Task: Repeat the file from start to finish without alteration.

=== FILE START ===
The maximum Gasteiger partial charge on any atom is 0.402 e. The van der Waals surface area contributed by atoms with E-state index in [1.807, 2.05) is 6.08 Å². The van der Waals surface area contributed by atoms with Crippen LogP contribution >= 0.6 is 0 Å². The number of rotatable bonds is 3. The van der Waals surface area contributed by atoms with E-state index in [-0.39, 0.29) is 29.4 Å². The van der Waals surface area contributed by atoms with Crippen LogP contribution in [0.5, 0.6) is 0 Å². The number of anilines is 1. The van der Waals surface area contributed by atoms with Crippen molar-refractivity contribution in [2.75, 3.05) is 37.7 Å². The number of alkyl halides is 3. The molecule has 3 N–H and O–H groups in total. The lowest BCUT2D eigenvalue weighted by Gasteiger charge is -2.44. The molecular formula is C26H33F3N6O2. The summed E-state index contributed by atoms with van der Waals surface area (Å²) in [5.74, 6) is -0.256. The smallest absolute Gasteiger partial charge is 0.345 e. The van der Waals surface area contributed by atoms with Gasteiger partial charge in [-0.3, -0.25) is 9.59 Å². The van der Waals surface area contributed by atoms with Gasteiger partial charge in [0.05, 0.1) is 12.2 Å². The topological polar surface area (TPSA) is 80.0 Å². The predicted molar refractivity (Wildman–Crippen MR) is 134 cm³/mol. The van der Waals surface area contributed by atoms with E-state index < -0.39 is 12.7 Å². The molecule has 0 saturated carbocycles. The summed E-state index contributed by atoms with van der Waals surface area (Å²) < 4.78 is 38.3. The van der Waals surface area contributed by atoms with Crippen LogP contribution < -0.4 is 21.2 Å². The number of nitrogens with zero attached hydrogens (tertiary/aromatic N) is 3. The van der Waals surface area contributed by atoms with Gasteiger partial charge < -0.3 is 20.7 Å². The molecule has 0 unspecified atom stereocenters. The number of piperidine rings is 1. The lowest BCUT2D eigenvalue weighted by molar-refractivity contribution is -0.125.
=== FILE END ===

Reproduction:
The maximum Gasteiger partial charge on any atom is 0.402 e. The van der Waals surface area contributed by atoms with E-state index in [1.807, 2.05) is 6.08 Å². The van der Waals surface area contributed by atoms with Crippen LogP contribution >= 0.6 is 0 Å². The number of rotatable bonds is 3. The van der Waals surface area contributed by atoms with E-state index in [-0.39, 0.29) is 29.4 Å². The van der Waals surface area contributed by atoms with Crippen LogP contribution in [0.5, 0.6) is 0 Å². The number of anilines is 1. The van der Waals surface area contributed by atoms with Crippen molar-refractivity contribution in [2.75, 3.05) is 37.7 Å². The number of alkyl halides is 3. The molecule has 3 N–H and O–H groups in total. The lowest BCUT2D eigenvalue weighted by Gasteiger charge is -2.44. The molecular formula is C26H33F3N6O2. The summed E-state index contributed by atoms with van der Waals surface area (Å²) in [5.74, 6) is -0.256. The smallest absolute Gasteiger partial charge is 0.345 e. The van der Waals surface area contributed by atoms with Gasteiger partial charge in [-0.3, -0.25) is 9.59 Å². The van der Waals surface area contributed by atoms with Gasteiger partial charge in [0.05, 0.1) is 12.2 Å². The topological polar surface area (TPSA) is 80.0 Å². The predicted molar refractivity (Wildman–Crippen MR) is 134 cm³/mol. The van der Waals surface area contributed by atoms with E-state index < -0.39 is 12.7 Å². The molecule has 0 saturated carbocycles. The summed E-state index contributed by atoms with van der Waals surface area (Å²) < 4.78 is 38.3. The van der Waals surface area contributed by atoms with Crippen LogP contribution < -0.4 is 21.2 Å². The number of nitrogens with zero attached hydrogens (tertiary/aromatic N) is 3. The van der Waals surface area contributed by atoms with Gasteiger partial charge < -0.3 is 20.7 Å². The molecule has 0 unspecified atom stereocenters. The number of piperidine rings is 1. The lowest BCUT2D eigenvalue weighted by molar-refractivity contribution is -0.125.